The Deficit and the Public Interest: The Search for Responsible Budgeting in the 1980sby Joseph White, Aaron B. Wildavsky
Political time is counted, not in years, but in issuesthe depression defined the political era of the 1930s just as the cold war did the 1950s and civil rights the 1960s. Today the federal budget looms as the dominant issue by which all others are considered and has become a concern which catalyzes debate again and again in our nation's capital. In this… See more details below
Political time is counted, not in years, but in issuesthe depression defined the political era of the 1930s just as the cold war did the 1950s and civil rights the 1960s. Today the federal budget looms as the dominant issue by which all others are considered and has become a concern which catalyzes debate again and again in our nation's capital. In this definitive new work, Joseph White and Aaron Wildavsky describe and analyze the struggles over taxing and spending from Carter's last year through the Reagan administration.
The battle of the budget is largely about how we define the role of the government and its relationship to the people. It is a story of congressional horsetrading, partisan posturing, and technical tricks that affect billions of dollars. It is also a story of politicians operating within constraints set by both public opinion and political interpretation of economic reality. Though budgeting has always been important, its impact on the national agenda has grown dramatically in the last decades.
Based on extensive interviews with participants and thorough use of documentary sources, this book both explains how budgeting works so the reader can see what is at stake in seemingly arcane disputes and locates budgeting within larger ideological trends in American society. It also explains the relationship of the budget to media, party and policy activists and explores the ways in which the deficit represents a crisis of self-confidence in the ability of our institutions, preeminently Congress and the presidency. Along the way, it provides a uniquely comprehensive account of the entire budget problem, exploring Gramm-Rudman, tax reform, and the continuing stalemate around this issue.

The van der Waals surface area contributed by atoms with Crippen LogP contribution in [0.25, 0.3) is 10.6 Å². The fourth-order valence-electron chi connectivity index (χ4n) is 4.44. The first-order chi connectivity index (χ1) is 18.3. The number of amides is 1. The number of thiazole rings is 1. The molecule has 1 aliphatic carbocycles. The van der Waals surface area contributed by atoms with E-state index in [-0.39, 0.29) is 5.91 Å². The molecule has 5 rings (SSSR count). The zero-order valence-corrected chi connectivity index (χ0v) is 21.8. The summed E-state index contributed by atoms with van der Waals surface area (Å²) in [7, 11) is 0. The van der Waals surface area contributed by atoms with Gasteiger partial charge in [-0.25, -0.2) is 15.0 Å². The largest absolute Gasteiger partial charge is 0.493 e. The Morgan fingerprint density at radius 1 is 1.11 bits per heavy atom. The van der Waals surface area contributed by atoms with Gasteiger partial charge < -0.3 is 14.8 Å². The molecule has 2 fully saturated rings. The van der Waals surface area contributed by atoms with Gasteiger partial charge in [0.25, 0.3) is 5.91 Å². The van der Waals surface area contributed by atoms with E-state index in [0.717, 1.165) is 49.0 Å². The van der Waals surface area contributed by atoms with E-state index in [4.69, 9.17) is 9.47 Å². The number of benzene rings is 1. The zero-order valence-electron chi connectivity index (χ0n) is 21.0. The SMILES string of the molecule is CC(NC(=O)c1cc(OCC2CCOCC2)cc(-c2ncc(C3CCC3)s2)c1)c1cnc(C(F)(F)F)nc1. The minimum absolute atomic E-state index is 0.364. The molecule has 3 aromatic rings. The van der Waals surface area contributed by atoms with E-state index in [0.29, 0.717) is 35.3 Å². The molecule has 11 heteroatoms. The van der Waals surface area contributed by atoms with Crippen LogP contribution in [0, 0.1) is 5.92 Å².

The Deficit and the Public Interest offers a wide-ranging "solution" to the deficit that encompasses several ideas: the authors demonstrate that institutions have performed better than their members and critics believe, and they contend that extreme solutions would likely be much worse than the original problems. Further, they redefine the problem as one of reducing interest costs so the deficit becomes manageable, and they proffer political advice on how to make this approach politically acceptable, both at home and abroad.
This meticulously researched work provides an invaluable journey through the last decade of American politics. In its theoretical depth and incisive new approach to policymaking, The Deficit and the Public Interest lends a fundamentally new understanding of the place of the federal government in American society.
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